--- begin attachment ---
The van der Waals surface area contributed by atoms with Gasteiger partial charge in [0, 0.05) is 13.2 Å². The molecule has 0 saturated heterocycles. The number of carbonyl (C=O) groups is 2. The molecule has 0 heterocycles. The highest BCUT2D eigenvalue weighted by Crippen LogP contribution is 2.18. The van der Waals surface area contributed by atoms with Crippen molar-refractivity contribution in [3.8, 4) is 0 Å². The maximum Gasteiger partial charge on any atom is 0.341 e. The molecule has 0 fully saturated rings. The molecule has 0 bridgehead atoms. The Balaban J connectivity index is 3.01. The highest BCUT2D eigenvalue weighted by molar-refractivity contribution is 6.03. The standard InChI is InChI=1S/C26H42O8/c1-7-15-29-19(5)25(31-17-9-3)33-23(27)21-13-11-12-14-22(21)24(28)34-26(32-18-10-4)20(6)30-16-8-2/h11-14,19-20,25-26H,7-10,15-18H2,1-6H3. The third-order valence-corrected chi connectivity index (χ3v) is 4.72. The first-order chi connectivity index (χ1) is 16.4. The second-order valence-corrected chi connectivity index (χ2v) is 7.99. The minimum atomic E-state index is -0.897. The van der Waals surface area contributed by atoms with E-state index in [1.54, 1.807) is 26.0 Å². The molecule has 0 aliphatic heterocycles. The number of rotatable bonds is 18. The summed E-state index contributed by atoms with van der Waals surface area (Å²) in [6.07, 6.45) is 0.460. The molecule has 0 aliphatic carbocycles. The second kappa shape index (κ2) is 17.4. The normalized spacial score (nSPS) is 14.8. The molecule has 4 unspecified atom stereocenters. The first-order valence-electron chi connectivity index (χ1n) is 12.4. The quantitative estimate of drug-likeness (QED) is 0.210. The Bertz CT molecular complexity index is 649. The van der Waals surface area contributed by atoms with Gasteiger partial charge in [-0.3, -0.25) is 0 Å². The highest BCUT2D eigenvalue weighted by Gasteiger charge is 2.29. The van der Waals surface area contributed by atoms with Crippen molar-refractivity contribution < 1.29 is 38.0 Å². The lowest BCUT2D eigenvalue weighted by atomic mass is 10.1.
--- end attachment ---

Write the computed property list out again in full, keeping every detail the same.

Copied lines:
The van der Waals surface area contributed by atoms with Gasteiger partial charge in [0, 0.05) is 13.2 Å². The molecule has 0 saturated heterocycles. The number of carbonyl (C=O) groups is 2. The molecule has 0 heterocycles. The highest BCUT2D eigenvalue weighted by Crippen LogP contribution is 2.18. The van der Waals surface area contributed by atoms with Crippen molar-refractivity contribution in [3.8, 4) is 0 Å². The maximum Gasteiger partial charge on any atom is 0.341 e. The molecule has 0 fully saturated rings. The molecule has 0 bridgehead atoms. The Balaban J connectivity index is 3.01. The highest BCUT2D eigenvalue weighted by molar-refractivity contribution is 6.03. The standard InChI is InChI=1S/C26H42O8/c1-7-15-29-19(5)25(31-17-9-3)33-23(27)21-13-11-12-14-22(21)24(28)34-26(32-18-10-4)20(6)30-16-8-2/h11-14,19-20,25-26H,7-10,15-18H2,1-6H3. The third-order valence-corrected chi connectivity index (χ3v) is 4.72. The first-order chi connectivity index (χ1) is 16.4. The second-order valence-corrected chi connectivity index (χ2v) is 7.99. The minimum atomic E-state index is -0.897. The van der Waals surface area contributed by atoms with E-state index in [1.54, 1.807) is 26.0 Å². The molecule has 0 aliphatic heterocycles. The number of rotatable bonds is 18. The summed E-state index contributed by atoms with van der Waals surface area (Å²) in [6.07, 6.45) is 0.460. The molecule has 0 aliphatic carbocycles. The second kappa shape index (κ2) is 17.4. The normalized spacial score (nSPS) is 14.8. The molecule has 4 unspecified atom stereocenters. The first-order valence-electron chi connectivity index (χ1n) is 12.4. The quantitative estimate of drug-likeness (QED) is 0.210. The Bertz CT molecular complexity index is 649. The van der Waals surface area contributed by atoms with Gasteiger partial charge in [-0.3, -0.25) is 0 Å². The highest BCUT2D eigenvalue weighted by Gasteiger charge is 2.29. The van der Waals surface area contributed by atoms with Crippen molar-refractivity contribution < 1.29 is 38.0 Å². The lowest BCUT2D eigenvalue weighted by atomic mass is 10.1.